Pay The Correct Company Tax Rate And Apply The Correct Rate For Imputation

Most companies with an aggregated annual turnover of less than $50 million will pay tax at 27.5 per cent in 2019–20. However, some companies with a turnover below $50 million will continue to pay tax at 30 per cent, especially companies that earn nearly all their income from passive investments such as rental income or interest income.

To qualify for the lower tax rate:

  • a company must have an aggregated turnover of less than $50 million where aggregated turnover is the sum of the company’s ordinary income and the ordinary income of any connected affiliate or entity, and no more than 80 per cent of their assessable income is base rate entity passive income.

The full company tax rate of 30 per cent applies to all companies that are not eligible for the lower company tax rate. The ATO view is set out in LCR 2019/5 Base rate entities and base rate entity passive income.

As a corollary to the base rate passive entity income rules in determining the tax rate of a company, there have also been changes to the dividend imputation rules that apply to the franking of dividends by a company.

These differential rates create a number of complexities for companies, especially companies holding investments, as well as for the owners of companies. Your CPA Australia-registered tax agent is best placed to assist you with these issues.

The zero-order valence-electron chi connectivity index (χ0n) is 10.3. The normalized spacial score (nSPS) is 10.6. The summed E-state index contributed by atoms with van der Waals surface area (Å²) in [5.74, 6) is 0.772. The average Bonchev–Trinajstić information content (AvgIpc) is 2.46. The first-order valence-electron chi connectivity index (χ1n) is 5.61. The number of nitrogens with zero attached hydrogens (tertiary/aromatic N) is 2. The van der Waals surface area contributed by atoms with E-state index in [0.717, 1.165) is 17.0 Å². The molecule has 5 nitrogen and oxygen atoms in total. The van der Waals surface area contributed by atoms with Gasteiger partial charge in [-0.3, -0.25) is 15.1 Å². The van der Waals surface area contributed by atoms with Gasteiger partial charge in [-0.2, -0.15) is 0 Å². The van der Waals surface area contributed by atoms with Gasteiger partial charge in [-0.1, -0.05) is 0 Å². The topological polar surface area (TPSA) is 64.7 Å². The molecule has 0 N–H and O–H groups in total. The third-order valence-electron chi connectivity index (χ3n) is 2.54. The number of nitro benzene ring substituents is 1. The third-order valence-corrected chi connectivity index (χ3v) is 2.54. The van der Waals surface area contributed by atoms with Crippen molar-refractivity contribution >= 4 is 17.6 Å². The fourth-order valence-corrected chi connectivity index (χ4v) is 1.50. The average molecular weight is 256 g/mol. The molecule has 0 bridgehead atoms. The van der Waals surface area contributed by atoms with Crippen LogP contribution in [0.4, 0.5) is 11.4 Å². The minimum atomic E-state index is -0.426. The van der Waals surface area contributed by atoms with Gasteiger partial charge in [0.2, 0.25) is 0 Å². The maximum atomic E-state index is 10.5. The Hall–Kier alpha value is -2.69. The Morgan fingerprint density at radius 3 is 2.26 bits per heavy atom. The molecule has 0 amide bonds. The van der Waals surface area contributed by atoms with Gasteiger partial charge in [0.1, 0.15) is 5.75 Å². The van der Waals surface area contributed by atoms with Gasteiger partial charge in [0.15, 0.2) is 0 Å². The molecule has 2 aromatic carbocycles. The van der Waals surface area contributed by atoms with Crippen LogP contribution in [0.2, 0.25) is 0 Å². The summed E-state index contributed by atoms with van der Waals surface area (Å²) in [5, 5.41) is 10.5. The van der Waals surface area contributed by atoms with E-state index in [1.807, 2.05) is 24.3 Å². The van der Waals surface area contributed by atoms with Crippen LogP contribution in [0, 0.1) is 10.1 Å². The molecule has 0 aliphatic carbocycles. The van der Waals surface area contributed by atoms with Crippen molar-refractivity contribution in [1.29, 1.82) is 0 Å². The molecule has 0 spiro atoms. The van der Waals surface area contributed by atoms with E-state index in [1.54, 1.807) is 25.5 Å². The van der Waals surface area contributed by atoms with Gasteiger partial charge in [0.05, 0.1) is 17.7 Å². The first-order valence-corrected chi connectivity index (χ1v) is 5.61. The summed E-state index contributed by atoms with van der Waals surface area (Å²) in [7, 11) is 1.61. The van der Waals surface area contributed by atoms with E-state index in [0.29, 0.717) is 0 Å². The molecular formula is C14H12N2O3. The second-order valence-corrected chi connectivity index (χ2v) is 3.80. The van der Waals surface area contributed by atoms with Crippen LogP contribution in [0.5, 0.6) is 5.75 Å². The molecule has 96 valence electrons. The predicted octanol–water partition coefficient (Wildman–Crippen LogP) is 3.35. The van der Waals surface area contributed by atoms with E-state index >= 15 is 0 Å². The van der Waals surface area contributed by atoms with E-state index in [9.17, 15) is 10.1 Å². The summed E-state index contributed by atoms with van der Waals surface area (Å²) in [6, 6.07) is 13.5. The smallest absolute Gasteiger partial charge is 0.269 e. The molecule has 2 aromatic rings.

Tax Preparation Tips For Small Business

According to the ATO, thousands of small businesses register every month, which means there are a lot of new business owners about to have their first tax time experience—wondering how to get more tax back? We’re here to make things a little easier for you and have compiled some advice to get you ahead of the game.

Be in the know

There are some great initiatives the government has introduced for small businesses. For example, this year’s Federal Budget saw the instant tax write-off extended for another year. There’s also a lower company tax rate for small businesses. Knowing when tax returns are due in Australia, and other key dates will ensure you’re not hit with any late fees—wondering what you can claim back on tax? Keep up to date by following ITP on social media and signing up to our e-newsletter.

Take care of your staff.

If you employ staff, there are a number of obligations you need to follow including providing payment summaries and lodging these with the ATO by 14 July. How much tax they will get back may change this year, as there are now new tax tables that apply from 1 July 2017. To withhold the right amount of tax from your employees, make sure you update your systems, including payroll software, to the new rates.

Get your paperwork in order.